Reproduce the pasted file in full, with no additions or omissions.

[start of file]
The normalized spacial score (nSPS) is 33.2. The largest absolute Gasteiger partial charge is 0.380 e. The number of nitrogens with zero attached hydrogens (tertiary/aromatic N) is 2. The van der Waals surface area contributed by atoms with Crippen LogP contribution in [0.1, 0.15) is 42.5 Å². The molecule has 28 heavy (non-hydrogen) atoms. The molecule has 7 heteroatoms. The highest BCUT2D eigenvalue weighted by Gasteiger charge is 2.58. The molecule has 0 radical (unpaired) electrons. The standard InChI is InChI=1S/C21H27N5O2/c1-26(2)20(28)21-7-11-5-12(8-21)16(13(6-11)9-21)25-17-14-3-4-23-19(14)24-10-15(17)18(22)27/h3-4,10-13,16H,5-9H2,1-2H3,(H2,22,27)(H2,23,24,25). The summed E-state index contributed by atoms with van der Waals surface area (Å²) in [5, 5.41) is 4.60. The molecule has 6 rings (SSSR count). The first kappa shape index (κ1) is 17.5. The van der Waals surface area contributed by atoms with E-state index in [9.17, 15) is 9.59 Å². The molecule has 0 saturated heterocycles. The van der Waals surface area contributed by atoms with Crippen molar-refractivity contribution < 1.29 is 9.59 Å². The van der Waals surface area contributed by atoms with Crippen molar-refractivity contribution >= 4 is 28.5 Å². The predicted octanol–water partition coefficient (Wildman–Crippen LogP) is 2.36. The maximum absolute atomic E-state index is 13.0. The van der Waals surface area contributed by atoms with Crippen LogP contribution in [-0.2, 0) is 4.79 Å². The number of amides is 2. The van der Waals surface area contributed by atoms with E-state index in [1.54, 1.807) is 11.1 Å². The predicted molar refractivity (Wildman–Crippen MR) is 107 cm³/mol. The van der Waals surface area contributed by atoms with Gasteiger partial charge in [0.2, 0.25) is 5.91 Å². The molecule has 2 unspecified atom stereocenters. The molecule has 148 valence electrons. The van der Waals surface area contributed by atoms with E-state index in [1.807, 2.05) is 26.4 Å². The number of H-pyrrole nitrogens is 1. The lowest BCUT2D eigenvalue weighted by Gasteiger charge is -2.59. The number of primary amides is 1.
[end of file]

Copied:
The normalized spacial score (nSPS) is 33.2. The largest absolute Gasteiger partial charge is 0.380 e. The number of nitrogens with zero attached hydrogens (tertiary/aromatic N) is 2. The van der Waals surface area contributed by atoms with Crippen LogP contribution in [0.1, 0.15) is 42.5 Å². The molecule has 28 heavy (non-hydrogen) atoms. The molecule has 7 heteroatoms. The highest BCUT2D eigenvalue weighted by Gasteiger charge is 2.58. The molecule has 0 radical (unpaired) electrons. The standard InChI is InChI=1S/C21H27N5O2/c1-26(2)20(28)21-7-11-5-12(8-21)16(13(6-11)9-21)25-17-14-3-4-23-19(14)24-10-15(17)18(22)27/h3-4,10-13,16H,5-9H2,1-2H3,(H2,22,27)(H2,23,24,25). The summed E-state index contributed by atoms with van der Waals surface area (Å²) in [5, 5.41) is 4.60. The molecule has 6 rings (SSSR count). The first kappa shape index (κ1) is 17.5. The van der Waals surface area contributed by atoms with E-state index in [9.17, 15) is 9.59 Å². The molecule has 0 saturated heterocycles. The van der Waals surface area contributed by atoms with Crippen molar-refractivity contribution < 1.29 is 9.59 Å². The van der Waals surface area contributed by atoms with Crippen molar-refractivity contribution >= 4 is 28.5 Å². The predicted octanol–water partition coefficient (Wildman–Crippen LogP) is 2.36. The maximum absolute atomic E-state index is 13.0. The van der Waals surface area contributed by atoms with Crippen LogP contribution in [-0.2, 0) is 4.79 Å². The number of amides is 2. The van der Waals surface area contributed by atoms with E-state index in [1.54, 1.807) is 11.1 Å². The predicted molar refractivity (Wildman–Crippen MR) is 107 cm³/mol. The van der Waals surface area contributed by atoms with Gasteiger partial charge in [0.2, 0.25) is 5.91 Å². The molecule has 2 unspecified atom stereocenters. The molecule has 148 valence electrons. The van der Waals surface area contributed by atoms with E-state index in [1.807, 2.05) is 26.4 Å². The number of H-pyrrole nitrogens is 1. The lowest BCUT2D eigenvalue weighted by Gasteiger charge is -2.59. The number of primary amides is 1.